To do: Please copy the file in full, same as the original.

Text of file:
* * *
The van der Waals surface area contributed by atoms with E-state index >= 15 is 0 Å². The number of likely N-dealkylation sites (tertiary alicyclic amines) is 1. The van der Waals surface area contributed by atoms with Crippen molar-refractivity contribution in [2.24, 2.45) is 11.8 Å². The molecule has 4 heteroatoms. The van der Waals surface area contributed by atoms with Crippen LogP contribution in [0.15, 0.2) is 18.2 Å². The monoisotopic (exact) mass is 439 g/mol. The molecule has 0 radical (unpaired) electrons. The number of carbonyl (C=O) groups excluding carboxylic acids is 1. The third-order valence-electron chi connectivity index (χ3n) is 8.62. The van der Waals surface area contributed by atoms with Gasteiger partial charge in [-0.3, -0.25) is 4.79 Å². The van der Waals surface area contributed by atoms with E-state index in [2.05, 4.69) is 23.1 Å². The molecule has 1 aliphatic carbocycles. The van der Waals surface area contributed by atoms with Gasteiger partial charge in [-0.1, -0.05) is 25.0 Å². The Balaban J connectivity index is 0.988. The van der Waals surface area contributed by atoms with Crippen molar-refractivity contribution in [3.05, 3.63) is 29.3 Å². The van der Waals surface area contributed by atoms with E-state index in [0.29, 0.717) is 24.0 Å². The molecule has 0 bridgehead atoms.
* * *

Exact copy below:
The van der Waals surface area contributed by atoms with E-state index >= 15 is 0 Å². The number of likely N-dealkylation sites (tertiary alicyclic amines) is 1. The van der Waals surface area contributed by atoms with Crippen molar-refractivity contribution in [2.24, 2.45) is 11.8 Å². The molecule has 4 heteroatoms. The van der Waals surface area contributed by atoms with Crippen LogP contribution in [0.15, 0.2) is 18.2 Å². The monoisotopic (exact) mass is 439 g/mol. The molecule has 0 radical (unpaired) electrons. The number of carbonyl (C=O) groups excluding carboxylic acids is 1. The third-order valence-electron chi connectivity index (χ3n) is 8.62. The van der Waals surface area contributed by atoms with Gasteiger partial charge in [-0.3, -0.25) is 4.79 Å². The van der Waals surface area contributed by atoms with E-state index in [2.05, 4.69) is 23.1 Å². The molecule has 1 aliphatic carbocycles. The van der Waals surface area contributed by atoms with Gasteiger partial charge in [-0.1, -0.05) is 25.0 Å². The Balaban J connectivity index is 0.988. The van der Waals surface area contributed by atoms with Crippen molar-refractivity contribution in [3.05, 3.63) is 29.3 Å². The van der Waals surface area contributed by atoms with E-state index in [0.29, 0.717) is 24.0 Å². The molecule has 0 bridgehead atoms.